Doris Mickle was Marando’s longest-tenured dinner waitress. She worked there from 1955, through the transition to the Country Manor, and retired around the early 1990s.
I caught up with Doris recently, and memories of the old restaurant are still as vivid now as they were during the club’s 1950s and 1960s heyday. A spry 90 years young, Doris currently resides in Moline.
Decades ahead of her time, Doris has the entire package: an infectious attitude and smile, coupled with terrific looks — and the uncanny ability to make customers feel uniquely special. Doris is an exceptional representative of the night club – and led by example. She knew that when a customer received good service from someone who genuinely enjoyed what she did for a living, it made the experience one worth returning for and an experience they likely passed along to friends and family. And, her memory was like a steel trap. Customers became “regulars” after the very first visit because that’s all it took for Doris to remember your name – qualities that are timeless.
“I had more fun working there than our guests – and they had a terrific time,” Doris recalls. “It was a special time, a special place. To have entertainment like that was great for everyone.”
Doris worked for a time at Glenn Moore’s Tap, a quaint Moline bar and eatery at the corner of 15th Street and 6th Avenue, then Short Hills Country Club in East Moline before joining Marando’s the day before the club opened the Milan Room back in 1955. “They had just finished expanding the club and the Milan Room was one of the many additions,” she recalls. From Clyde McCoy and Bob Crosby to Guy Lombardo and the Royal Canadians, Doris was there for all the headliners. She’s pictured here with funnyman George Gobel the afternoon before a 1965 appearance. (That’s Don Leonard of the Freddie Joy Trio to her right, along with club owner Jimmie Marando).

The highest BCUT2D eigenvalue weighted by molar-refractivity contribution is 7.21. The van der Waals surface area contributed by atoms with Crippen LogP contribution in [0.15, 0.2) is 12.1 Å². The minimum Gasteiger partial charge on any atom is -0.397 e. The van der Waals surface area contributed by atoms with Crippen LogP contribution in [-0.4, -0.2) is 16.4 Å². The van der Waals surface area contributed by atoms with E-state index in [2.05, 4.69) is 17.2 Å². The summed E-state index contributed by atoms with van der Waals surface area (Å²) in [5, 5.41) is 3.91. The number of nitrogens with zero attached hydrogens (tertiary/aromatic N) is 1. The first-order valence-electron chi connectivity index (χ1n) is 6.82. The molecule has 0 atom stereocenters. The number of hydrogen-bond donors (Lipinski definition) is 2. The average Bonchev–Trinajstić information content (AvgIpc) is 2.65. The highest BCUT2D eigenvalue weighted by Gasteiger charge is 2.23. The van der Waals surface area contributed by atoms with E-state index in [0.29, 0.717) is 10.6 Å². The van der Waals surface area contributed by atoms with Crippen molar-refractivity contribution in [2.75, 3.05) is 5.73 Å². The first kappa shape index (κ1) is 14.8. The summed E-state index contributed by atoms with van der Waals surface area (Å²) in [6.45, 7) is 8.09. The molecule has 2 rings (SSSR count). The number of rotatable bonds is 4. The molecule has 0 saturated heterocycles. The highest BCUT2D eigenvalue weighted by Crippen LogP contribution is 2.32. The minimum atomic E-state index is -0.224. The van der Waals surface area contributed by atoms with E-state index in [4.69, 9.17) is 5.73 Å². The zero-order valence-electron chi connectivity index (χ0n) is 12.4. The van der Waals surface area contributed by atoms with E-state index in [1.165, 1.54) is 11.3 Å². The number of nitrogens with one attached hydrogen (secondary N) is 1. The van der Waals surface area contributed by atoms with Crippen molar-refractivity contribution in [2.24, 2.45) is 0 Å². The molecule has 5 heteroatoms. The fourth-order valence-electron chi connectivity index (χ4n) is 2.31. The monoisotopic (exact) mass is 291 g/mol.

Carmen Cavallaro, the crooning pianoman, played Marando’s on at least three occasions. But it was this 1962 photo that Doris remembers best – Doris’ niece Sandy giving Carmen a peck on the cheek prior to a performance. “Those moments – you never forget them,” Doris says. “And that was one of many.” (Pictured at left, the surprised young lady is Denise VerBeke).
They were called waitresses back then, but the food service and front office staff in this 1961 photograph included (top row): Don Leonard, Grace Vaila, Cathy (front desk hostess), Doris, Joanne, Vivian Whiteside, Dorothy Geilmann, Marge DeLue, Delores Leonard, and GM Charlie Spates. Bottom row: Mary Hoover, June Spates, Beuhla Elmore, JoSue Coleman, Joan Kennedy and Sam (last name unknown).
Doris has spent nearly her entire adult life in the Quad Cities. She raised her nephew, Bob Mickle and niece, Sandy Leenerts, from the time they were infants. Her eldest daughter, Ginny Lynn Christian, is a Registered Nurse in Kansas City. Bob played football at United Township HS, and also for William Penn University/Oskaloosa, Iowa. He passed away two years ago. Sandy currently resides in Silvis and is an operating room technician at Moline orthopedic clinic.
Doris Mickle is truly one of the many treasures that graced the Quad City restaurant landscape during a time when Friday and Saturday nights were special nights out on the town. We should have all been so fortunate! – M.M.